EGU22-4901
https://doi.org/10.5194/egusphere-egu22-4901
EGU General Assembly 2022
© Author(s) 2022. This work is distributed under
the Creative Commons Attribution 4.0 License.

Mercury anomaly as a proxy for volcanism in an isolated carbonate platform during the end-Triassic mass extinction

Andrea Montanaro1, Francesca Falzoni1, Alessandro Iannace1, Thierry Adatte2, and Mariano Parente1
Andrea Montanaro et al.
  • 1University of Naples Federico II, Department of Earth, Environmental and Resources Sciences (DiSTAR), Napoli, Italy (andrea.montanaro@unina.it)
  • 2Institute of Earth Sciences, Lausanne University, 1015 Lausanne, Switzerland

Massive release of volcanic gases into the ocean-atmosphere system during geologically short periods of time is often invoked as the main trigger of episodes of global paleoenvironmental perturbations, and a link has been proposed between some mass extinction events, OAEs and the activity of Large Igneous Provinces. However, establishing a precise correlation between sections where the volcanic deposits of LIPs are preserved and marine sections, which hold the key records of global biotic and paleoenvironmental changes, is not a trivial effort.  During the past 15 years, mercury concentration in sedimentary rocks has emerged as a useful proxy for bracketing intervals of LIPs activity, because Hg is primarily introduced into the atmosphere, and from there into the sedimentary record, through volcanic inputs. 
The end-Triassic extinction (ETE), one of the big five mass extinction of the Phanerozoic, has been linked to the volcanic activity of the Central Atlantic Magmatic Province (CAMP). Correlation by radiochronologic dating of CAMP basalts has been further supported in recent years by detection of mercury anomalies in marine deposits of key sections recording the ETE, including the Kuhjoch GSSP in the Northern Calcareous Alps (Austria), St Audrie’s Bay (UK) and the New York Canyon (Nevada, USA). However, as the Hg proxy is investigated in more and more sections, a complicated pattern is emerging, which indicates that depositional and diagenetic processes can produce Hg anomalies unrelated to LIP magmatism. For this reason, it is important to test the proxy across a wide range of depositional environments.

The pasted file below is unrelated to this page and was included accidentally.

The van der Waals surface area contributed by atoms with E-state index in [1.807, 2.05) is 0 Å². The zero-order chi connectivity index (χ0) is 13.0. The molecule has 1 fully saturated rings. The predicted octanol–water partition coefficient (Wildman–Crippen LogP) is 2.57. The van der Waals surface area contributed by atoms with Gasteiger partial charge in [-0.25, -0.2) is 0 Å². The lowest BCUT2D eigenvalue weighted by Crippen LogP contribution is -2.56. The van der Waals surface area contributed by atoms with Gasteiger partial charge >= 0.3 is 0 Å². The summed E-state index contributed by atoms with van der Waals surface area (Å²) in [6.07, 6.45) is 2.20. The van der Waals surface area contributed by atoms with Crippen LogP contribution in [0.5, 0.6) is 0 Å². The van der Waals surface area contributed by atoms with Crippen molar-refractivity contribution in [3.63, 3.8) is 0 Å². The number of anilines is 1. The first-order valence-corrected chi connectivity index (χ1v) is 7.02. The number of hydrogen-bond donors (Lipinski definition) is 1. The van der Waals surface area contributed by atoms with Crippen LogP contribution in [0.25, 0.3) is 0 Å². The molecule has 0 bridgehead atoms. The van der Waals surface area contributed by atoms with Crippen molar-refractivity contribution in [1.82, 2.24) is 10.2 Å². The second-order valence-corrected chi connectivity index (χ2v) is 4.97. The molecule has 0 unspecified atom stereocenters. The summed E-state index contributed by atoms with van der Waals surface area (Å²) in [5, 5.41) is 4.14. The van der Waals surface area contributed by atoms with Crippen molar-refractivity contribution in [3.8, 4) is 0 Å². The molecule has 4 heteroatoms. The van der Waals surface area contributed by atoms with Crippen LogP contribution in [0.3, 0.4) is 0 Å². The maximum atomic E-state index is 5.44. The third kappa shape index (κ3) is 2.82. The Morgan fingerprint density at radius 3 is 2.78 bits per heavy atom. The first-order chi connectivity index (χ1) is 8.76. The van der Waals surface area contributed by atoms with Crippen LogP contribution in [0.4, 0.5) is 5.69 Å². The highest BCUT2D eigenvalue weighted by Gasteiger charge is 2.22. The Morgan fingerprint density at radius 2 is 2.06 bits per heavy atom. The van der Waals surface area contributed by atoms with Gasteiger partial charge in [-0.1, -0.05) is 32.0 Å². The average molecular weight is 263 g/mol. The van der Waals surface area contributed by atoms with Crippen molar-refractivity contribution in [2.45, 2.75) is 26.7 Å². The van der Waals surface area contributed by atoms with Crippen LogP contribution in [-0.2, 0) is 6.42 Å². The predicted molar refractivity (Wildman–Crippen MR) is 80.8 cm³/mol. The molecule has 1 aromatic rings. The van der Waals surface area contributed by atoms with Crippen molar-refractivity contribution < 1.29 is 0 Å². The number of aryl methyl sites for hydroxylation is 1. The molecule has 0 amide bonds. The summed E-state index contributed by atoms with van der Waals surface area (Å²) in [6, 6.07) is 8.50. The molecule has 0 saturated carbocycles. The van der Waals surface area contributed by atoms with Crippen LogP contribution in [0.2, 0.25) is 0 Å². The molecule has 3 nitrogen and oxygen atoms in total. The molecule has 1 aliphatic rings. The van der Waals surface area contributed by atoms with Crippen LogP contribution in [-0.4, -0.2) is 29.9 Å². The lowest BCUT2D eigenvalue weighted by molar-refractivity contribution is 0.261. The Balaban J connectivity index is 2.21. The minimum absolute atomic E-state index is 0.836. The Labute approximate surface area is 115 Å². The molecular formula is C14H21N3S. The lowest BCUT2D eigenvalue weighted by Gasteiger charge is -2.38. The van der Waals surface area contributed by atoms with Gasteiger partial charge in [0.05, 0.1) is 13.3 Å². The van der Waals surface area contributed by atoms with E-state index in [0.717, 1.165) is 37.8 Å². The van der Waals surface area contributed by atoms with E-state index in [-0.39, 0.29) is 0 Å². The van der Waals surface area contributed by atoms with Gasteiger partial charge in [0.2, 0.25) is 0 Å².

In this study, we present a high-resolution record of Hg concentration in an uppermost Triassic-Lower Jurassic carbonate platform section of the Pelagonian Domain (Greece). In this section the ETE is marked by the abrupt disappearance of megalodontid bivalves and involutinid benthic foraminifers. By integrating bio- and high-resolution carbon isotope stratigraphy, we correlate the studied section with reference sections for which a record of Hg concentration across the ETE has been published. Furthermore, we use facies analysis and geochemistry to unravel the role of local depositional and diagenetic processes in overprinting the global signal of volcanism on Hg concentration.

How to cite: Montanaro, A., Falzoni, F., Iannace, A., Adatte, T., and Parente, M.: Mercury anomaly as a proxy for volcanism in an isolated carbonate platform during the end-Triassic mass extinction, EGU General Assembly 2022, Vienna, Austria, 23–27 May 2022, EGU22-4901, https://doi.org/10.5194/egusphere-egu22-4901, 2022.